Driverless cars, innovation, and transport infrastructure received a major boost in the Chancellor’s Autumn Statement today, in a move to position the UK as a global leader in the emerging ‘Intelligent Mobility’ market, estimated to be worth £900bn per year by 2025.
The Transport Systems Catapult – the technology and innovation centre for Intelligent Mobility – welcomed the Chancellor’s announcement that four UK towns and cities (Milton Keynes, Coventry, Bristol, Greenwich) have won the Driverless Car Competition to integrate autonomous vehicles into everyday life. The competition received £19 million in government funding, with similar funding being provided by private sector partners, marking a considerable investment in the development of driverless vehicle technology.
It also highlighted the importance of investing in new technology to create jobs, drive economic growth, and transform the way we transport people and goods around the world. The UK’s capability in driverless vehicles and autonomous systems will enable it to become a market leader in an emerging technology sector, selling related products and services around the world.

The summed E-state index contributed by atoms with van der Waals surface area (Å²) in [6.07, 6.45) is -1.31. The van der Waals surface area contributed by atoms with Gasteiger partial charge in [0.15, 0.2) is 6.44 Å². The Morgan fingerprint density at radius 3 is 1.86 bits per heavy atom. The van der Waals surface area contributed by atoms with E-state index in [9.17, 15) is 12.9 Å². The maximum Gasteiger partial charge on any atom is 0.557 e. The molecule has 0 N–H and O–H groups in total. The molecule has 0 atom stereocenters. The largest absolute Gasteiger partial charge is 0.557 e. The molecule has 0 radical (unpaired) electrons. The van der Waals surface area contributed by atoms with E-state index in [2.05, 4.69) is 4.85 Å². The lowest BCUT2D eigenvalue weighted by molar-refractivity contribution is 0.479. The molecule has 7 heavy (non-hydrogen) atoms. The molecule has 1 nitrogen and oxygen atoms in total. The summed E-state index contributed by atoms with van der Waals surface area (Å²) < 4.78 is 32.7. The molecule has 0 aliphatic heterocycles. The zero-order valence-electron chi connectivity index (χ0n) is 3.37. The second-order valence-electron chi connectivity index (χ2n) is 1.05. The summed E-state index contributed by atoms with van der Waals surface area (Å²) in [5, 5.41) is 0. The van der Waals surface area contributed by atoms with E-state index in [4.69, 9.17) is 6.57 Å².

Steve Yianni, chief executive of the Transport Systems Catapult said:
“Technology such as driverless vehicles, intelligent phone apps, and social media, will transform how we travel in the future – making journeys faster, easier, and more connected.”
“Through the LUTZ Pathfinder programme, the Transport Systems Catapult has pioneered the introduction of driverless pods in Milton Keynes and the first ever tests in the UK will take place in 2015 in a controlled public environment. The UK is at the forefront of this emerging new technology and could become the leading supplier of autonomous vehicles and systems around the world.”
“Intelligent Mobility is the future of transport – using emerging technology to improve the movement of people and goods around the world. With a global market estimated to be worth £900bn by 2025, it’s a sector that is critical to creating jobs and securing long-term economic growth in the UK.”
The Transport Systems Catapult is the project lead for the LUTZ Pathfinder programme – a pilot project that will put driverless pods on footpaths in a UK city for the first time in 2015. It is also a key partner in the £20M twin-city UK Autodrive project (covering Milton Keynes and Coventry) announced by the Chancellor today.
UK Autodrive will build on the success of the LUTZ Pathfinder programme – the design, performance, and learning from early tests – and scale this up to create a full city demonstrator that will eventually see public trials with a fleet of around 40 driverless pods using pedestrianized areas. In an Autumn Statement which prioritised growth and job creation, the Chancellor also outlined his commitment to the UK’s Catapult network of technology and innovation centres.